Reachin’ (A New Refutation of Time and Space) is start-to-finish one of the most laidback hip-hop albums out there. It’s great for catching up on the readings for a literature course or soundtracking an evening group study session, impressing your study mates with the musical depth of your collection. It may not be the critical darling that their second album Blowout Comb is now considered, but Digable Planets’ 1993 debut is just as much of a classic. Reachin’, like other late ‘80s to early ‘90s hip-hop, relies heavily on jazz and soul samples and is an early touchstone for jazz hip-hop fusion. But instead of verses that sit front and center, contrasting with the music behind, DP match their vocals with the chill grooves; the vibe of the album takes precedence.
Music Has the Right to Children (1998), Boards of Canada’s debut full-length, is an electronic album that ranges between ambient and minimalist synthwave along with occasional hip-hop beats, and holds its own against any of today’s electronica releases. Using analog and digital synths, drum machines, sampling from educational programs like Sesame Street and elsewhere, and a focus on nostalgia, the album sounds like the last gasp of summer. Music Has the Right to Children sets the moodiest of moods for studying where you’re wondering, is this the right major? Where did my childhood go?
Ever wish that your study sessions would fly by in a montage, where you’re the hero in your own movie finally buckling down and showing everyone how capable you really are? Well, Devo’s first album, Q: Are We Not Men? A: We Are Devo! (1978), is the soundtrack for that montage if you’re wired on a few energy drinks and a bag of Cheetos. Produced by Brian Eno, Devo combined performance art and de-evolutionary theory along with minimalist new wave punk into a gloriously fun take-down of conformity and dehumanization that is still relevant today.
Some of you are thinking, wait she’s going with another math rock album? And the answer is both yes and no, to the chagrin of my fellow math nerds who prefer unique solutions. Don Caballero is considered one of the seminal ‘90s math rock bands (but they also dislike the label) and whereas Polvo leaned more into noise rock, Don Caballero falls more on the instrumental post-rock side of things. Their third album in particular, What Burns Never Returns (1998), is arguably their best work. The music has the characteristic time signature and rhythmic changes and they also experiment with guitar pedal effects; this coupled with Damon Che’s explosive yet highly technical drumming may as well make this a post-prog-jazz album.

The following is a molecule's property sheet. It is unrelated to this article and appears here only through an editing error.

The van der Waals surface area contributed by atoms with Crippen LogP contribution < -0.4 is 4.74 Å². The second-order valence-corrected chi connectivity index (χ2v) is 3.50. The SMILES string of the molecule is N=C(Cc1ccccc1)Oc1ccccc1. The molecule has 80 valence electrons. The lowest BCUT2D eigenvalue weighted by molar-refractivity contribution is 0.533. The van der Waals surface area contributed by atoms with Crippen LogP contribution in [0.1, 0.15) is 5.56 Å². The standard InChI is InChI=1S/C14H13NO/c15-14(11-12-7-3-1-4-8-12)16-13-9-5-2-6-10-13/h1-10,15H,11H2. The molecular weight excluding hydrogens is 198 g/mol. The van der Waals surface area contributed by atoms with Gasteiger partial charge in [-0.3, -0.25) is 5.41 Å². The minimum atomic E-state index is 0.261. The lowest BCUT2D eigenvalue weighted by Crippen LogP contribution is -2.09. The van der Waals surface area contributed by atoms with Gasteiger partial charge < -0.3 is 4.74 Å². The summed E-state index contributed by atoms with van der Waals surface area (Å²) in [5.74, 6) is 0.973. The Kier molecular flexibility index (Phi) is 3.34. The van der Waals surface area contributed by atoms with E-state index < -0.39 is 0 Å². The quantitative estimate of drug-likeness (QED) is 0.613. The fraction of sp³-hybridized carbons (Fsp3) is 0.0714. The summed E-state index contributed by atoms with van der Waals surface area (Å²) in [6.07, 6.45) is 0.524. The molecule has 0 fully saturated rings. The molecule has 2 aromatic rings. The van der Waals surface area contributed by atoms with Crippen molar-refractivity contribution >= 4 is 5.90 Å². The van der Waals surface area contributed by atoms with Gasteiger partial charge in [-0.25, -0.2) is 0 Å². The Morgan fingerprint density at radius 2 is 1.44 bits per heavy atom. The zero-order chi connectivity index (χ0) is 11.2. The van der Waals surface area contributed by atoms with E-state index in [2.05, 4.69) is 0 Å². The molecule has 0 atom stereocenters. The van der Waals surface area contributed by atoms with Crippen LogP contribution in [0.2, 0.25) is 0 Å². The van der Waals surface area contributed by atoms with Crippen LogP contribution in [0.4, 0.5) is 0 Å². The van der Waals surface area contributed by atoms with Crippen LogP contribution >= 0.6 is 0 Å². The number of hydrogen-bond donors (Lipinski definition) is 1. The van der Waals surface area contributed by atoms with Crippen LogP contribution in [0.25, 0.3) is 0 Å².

Frédéric Chopin’s piano compositions are great for work situations when you need your mind sharp, but also want beauty and peace around you. The Legendary 1965 Recording by Martha Argerich is notable for multiple reasons, not least of which it having its first ever vinyl release earlier this year. Argerich, of Argentina, is one of the greatest pianists of her time. As one music professor friend told me, she’s a genius. But in 1965 she was still a young pianist making her mark, winning 1st Prize at the International Chopin Piano Competition, and amazing everyone with her technical skill and ferocious playing. Shortly afterwards she entered Abbey Road Studios and recorded the pieces on this album. Due to a commitment she had made with another company, the recording was shelved for over 30 years before finally seeing the light of day on CD in 1999. Argerich’s flamboyant and yet tender interpretation of Chopin’s 3rd sonata in B minor is just perfection. She also kicks ass on three mazurkas, one nocturne, a scherzo, and the familiar Polonaise No. 6. The Chopin repertoire represented here is exhilarating and vibrant yet loses none of its sensuality.